Electronic health records (EHRs) contain rich phenotype information that can be utilized to stratify diseases and to develop hypotheses. Despite the great potential of EHR data, patient phenotyping from EHRs is still challenging because the phenotype information is distributed in many EHR locations (laboratories, notes, problem lists, imaging data, etc.) and since EHRs have vastly different structures across sites. This lack of integration represents a substantial barrier to widespread use of EHR data in translational research. In the first phase of this project, we developed a method for mapping LOINC-encoded laboratory test results transmitted in FHIR standards to Human Phenotype Ontology (HPO) terms (Zhang et al. (2019) npj Digital Medicine 2:3). In the current phase of the project, we will use the software to search for biomarkers in EHR data of participating CTSA centers. In future work, we will extend the resource to additional phenotype sources in the EHR.
The Human Phenotype Ontology (HPO) is a freely available and open source logically defined vocabulary for describing human abnormal phenotypes. The HPO has become the de facto standard for computational phenotype analysis in genomics and rare disease, being used by the NIH Undiagnosed Diseases Network, the 100,000 Genomes project, and many other academic, clinical, and commercial entities. The HPO currently contains 14,184 terms (February, 2019).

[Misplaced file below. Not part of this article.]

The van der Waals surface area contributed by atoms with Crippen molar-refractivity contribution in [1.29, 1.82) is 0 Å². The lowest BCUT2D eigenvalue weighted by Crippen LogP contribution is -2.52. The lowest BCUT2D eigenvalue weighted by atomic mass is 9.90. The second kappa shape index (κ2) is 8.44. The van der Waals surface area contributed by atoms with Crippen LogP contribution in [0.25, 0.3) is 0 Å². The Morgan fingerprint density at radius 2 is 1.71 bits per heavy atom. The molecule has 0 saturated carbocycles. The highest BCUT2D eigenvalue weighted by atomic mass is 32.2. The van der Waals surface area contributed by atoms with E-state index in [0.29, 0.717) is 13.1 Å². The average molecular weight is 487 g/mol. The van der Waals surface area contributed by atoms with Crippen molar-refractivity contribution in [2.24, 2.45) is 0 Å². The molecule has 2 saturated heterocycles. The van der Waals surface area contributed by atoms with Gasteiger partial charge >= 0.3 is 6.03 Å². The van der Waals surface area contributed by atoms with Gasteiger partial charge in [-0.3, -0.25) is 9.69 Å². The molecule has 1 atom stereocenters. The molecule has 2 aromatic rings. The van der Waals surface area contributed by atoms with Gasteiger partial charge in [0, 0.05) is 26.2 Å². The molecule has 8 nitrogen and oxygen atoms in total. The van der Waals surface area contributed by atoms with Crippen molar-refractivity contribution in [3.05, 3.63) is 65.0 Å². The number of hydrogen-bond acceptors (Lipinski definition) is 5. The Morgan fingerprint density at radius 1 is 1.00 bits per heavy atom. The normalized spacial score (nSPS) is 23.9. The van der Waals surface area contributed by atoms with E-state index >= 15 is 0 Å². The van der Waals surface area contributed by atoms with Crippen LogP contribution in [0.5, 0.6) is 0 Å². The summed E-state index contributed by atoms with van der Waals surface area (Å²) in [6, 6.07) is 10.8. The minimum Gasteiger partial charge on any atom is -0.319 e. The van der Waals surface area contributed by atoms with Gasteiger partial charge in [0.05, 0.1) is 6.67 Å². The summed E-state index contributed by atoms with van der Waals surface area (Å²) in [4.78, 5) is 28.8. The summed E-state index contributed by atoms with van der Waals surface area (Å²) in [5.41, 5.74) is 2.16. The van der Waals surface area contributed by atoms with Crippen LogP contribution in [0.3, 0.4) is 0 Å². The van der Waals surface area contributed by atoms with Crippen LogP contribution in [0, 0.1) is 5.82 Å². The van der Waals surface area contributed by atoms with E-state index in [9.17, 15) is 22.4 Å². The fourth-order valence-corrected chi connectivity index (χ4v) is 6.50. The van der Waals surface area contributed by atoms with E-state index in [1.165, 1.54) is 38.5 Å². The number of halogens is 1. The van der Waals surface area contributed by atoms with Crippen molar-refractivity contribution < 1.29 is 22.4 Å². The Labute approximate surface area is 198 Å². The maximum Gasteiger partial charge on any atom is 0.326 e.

A phenotype-driven approach opens up entirely new ways of mining EHR data for correlations that might be important in understanding disease pathophysiology, gender or age-differences, and biomarkers. It is important to develop clever ways of analyzing the data. We expect that many phenotype abnormalities might be highly correlated in all disease states, and thus identifying such an “obvious” correlation would not be an interesting result. For instance, Abnormal hematocrit and Abnormal hemoglobin level are expected to be highly correlated. Here, we propose adapting the approach taken to characterize synergy networks in expression data which was developed to find gene-gene interactions that are specifically associated with a phenotype (such as a particular cancer). The method is based on an information theoretic analysis of multivariate synergy that decomposes sets of genes into submodules each of which contains synergistically interacting gene. The method can be extended to phenotype to search for pairs of markers (HPO terms) that show mutual information conditional upon the presence of a specific diagnosis (e.g., an ICD9 code, or possible an eMERGE classification). The result would be a data driven way of defining pairs of features that show a surprising correlation in the presence of a disease — this might lead to the discovery of potential biomarkers (in this case, if one finds some HPO term in a person with some disease, then “synergy” would suggest the other HPO term of the pair would be more likely to be present than expected by chance). We also believe this might be a good opportunity to engage CTSA hubs in data exploration or the use of this approach/resulting derived data for DREAM challenges.